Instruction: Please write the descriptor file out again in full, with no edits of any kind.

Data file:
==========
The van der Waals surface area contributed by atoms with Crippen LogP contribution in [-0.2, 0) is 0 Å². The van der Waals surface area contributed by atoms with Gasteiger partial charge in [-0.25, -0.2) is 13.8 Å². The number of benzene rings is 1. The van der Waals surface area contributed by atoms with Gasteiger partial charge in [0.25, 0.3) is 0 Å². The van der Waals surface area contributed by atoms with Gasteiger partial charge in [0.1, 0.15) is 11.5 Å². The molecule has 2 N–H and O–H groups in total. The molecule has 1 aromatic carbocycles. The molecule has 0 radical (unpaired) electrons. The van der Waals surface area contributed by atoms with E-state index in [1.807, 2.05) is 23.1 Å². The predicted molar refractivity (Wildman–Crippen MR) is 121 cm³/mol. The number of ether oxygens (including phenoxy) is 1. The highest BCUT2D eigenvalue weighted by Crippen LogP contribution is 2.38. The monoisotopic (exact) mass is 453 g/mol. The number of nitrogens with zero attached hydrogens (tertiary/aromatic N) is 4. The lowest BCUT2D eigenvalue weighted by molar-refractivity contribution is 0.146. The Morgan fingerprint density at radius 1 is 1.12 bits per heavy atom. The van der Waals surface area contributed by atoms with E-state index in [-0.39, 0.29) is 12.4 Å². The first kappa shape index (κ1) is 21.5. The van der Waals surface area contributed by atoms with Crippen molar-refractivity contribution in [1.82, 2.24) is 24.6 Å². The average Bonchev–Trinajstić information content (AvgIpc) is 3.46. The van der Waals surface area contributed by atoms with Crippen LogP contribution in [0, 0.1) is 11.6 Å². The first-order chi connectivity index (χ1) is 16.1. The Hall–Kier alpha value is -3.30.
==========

The van der Waals surface area contributed by atoms with Crippen LogP contribution in [-0.2, 0) is 0 Å². The van der Waals surface area contributed by atoms with Gasteiger partial charge in [-0.25, -0.2) is 13.8 Å². The number of benzene rings is 1. The van der Waals surface area contributed by atoms with Gasteiger partial charge in [0.25, 0.3) is 0 Å². The van der Waals surface area contributed by atoms with Gasteiger partial charge in [0.1, 0.15) is 11.5 Å². The molecule has 2 N–H and O–H groups in total. The molecule has 1 aromatic carbocycles. The molecule has 0 radical (unpaired) electrons. The van der Waals surface area contributed by atoms with E-state index in [1.807, 2.05) is 23.1 Å². The predicted molar refractivity (Wildman–Crippen MR) is 121 cm³/mol. The number of ether oxygens (including phenoxy) is 1. The highest BCUT2D eigenvalue weighted by Crippen LogP contribution is 2.38. The monoisotopic (exact) mass is 453 g/mol. The number of nitrogens with zero attached hydrogens (tertiary/aromatic N) is 4. The lowest BCUT2D eigenvalue weighted by molar-refractivity contribution is 0.146. The Morgan fingerprint density at radius 1 is 1.12 bits per heavy atom. The van der Waals surface area contributed by atoms with E-state index in [-0.39, 0.29) is 12.4 Å². The first kappa shape index (κ1) is 21.5. The van der Waals surface area contributed by atoms with Crippen molar-refractivity contribution in [1.82, 2.24) is 24.6 Å². The average Bonchev–Trinajstić information content (AvgIpc) is 3.46. The van der Waals surface area contributed by atoms with Crippen LogP contribution in [0, 0.1) is 11.6 Å². The first-order chi connectivity index (χ1) is 16.1. The Hall–Kier alpha value is -3.30.